The Sacrifice of Africa: A Political Theology for Africa (Eerdmans Ekklesia Series)
224 pp., $16.00
Emmanuel Katongole has given the church a great gift. In his latest book, The Sacrifice of Africa, the Ugandan priest and Duke scholar has provided us with an accessible guide to Africa's future that manages to walk the fine line between idealism and practicality. His robust "political theology for Africa" melds political theory, literary scholarship, historical study, and theological reasoning into a single work that should be on the reading list of anyone with interests in African history, politics, or culture.
Katongole begins his critique by describing three prevailing approaches amongst western Christians to "fix" Africa: the bottom-up approach of evangelism, which hopes to build a just society via mass conversion; the top-down approach of political and legal transformation, which seeks to reverse the cycles of war and poverty; and the increasingly-popular activist approach that promises to resolve social injustices.
All these approaches, Katongole argues, are deficient because they relegate Christianity to the "religious" sphere when it should permeate all public spheres: politics, law, culture, the arts, and so forth. Alternatively, he proposes a narrative approach that dislodges Africa from the colonial story—in which a plutocracy enriches itself by impoverishing the masses and empowers itself by oppressing the masses—and relocates it in the gospel story. Political liberation did not close the book on the colonial story. Leaders like Idi Amin of Uganda and Joseph Mobutu of Zaire continued to author the pages of a story written by their European predecessors. Indeed, Katongole goes so far as to suggest that such leaders are the heirs of the colonialists.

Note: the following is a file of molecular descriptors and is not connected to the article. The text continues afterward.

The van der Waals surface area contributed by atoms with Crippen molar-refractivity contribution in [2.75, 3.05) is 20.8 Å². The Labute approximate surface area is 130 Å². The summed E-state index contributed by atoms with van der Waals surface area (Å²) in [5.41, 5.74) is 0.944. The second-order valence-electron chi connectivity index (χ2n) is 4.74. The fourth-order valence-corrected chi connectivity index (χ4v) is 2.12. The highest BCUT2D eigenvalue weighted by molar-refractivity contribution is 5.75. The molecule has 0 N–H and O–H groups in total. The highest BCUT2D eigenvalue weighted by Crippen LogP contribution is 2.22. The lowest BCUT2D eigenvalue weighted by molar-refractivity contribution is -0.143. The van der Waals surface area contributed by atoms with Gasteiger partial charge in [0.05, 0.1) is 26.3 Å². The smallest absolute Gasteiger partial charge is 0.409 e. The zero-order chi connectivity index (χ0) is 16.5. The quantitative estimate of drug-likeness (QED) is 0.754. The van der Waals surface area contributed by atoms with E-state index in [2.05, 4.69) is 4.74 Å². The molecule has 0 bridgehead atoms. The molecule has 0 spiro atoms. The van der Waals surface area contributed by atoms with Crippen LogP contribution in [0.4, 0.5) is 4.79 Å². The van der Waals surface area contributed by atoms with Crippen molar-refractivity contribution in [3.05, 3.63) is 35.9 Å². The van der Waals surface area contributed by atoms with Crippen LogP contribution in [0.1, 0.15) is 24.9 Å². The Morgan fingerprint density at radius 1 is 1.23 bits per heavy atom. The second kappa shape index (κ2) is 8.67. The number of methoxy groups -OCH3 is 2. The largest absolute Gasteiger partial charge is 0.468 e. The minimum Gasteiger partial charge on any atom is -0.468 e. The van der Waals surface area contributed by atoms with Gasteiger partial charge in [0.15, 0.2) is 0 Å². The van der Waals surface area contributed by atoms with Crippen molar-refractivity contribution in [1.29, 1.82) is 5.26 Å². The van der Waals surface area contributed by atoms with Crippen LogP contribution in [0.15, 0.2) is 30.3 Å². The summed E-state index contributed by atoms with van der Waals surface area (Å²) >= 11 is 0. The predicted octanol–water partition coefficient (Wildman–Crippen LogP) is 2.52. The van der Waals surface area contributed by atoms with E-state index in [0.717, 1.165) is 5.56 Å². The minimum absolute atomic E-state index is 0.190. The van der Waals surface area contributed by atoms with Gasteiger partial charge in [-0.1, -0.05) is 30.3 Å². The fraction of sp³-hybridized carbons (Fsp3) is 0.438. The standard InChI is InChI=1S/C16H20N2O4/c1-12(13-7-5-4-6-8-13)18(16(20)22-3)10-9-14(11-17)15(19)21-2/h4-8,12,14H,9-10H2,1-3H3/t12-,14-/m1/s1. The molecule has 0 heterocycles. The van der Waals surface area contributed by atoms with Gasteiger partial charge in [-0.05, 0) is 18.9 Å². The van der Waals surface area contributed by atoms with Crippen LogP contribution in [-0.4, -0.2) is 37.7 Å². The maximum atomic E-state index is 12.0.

Against colonialism, Katongole insists that the Christian story has the capacity to develop a new social imagination in Africa, principally through the doctrine of the Trinity, which offers a model of community, and of the Incarnation, which offers a model of leadership. For the African church to live into these doctrines, it must "sacrifice the elegance and magisterial authority that comes from distance. It has to come down within the confused mess of everydayness and risk being less and less churchly, so as to nurture and gestate … 'a different world right here.' " Such an undertaking will take decades to pursue, but the reader catches an uplifting glimpse of this future as Katongole ends his book with memorable examples of Christians in Sudan, Uganda, and Burundi who are successfully relocating Africa in the gospel story.
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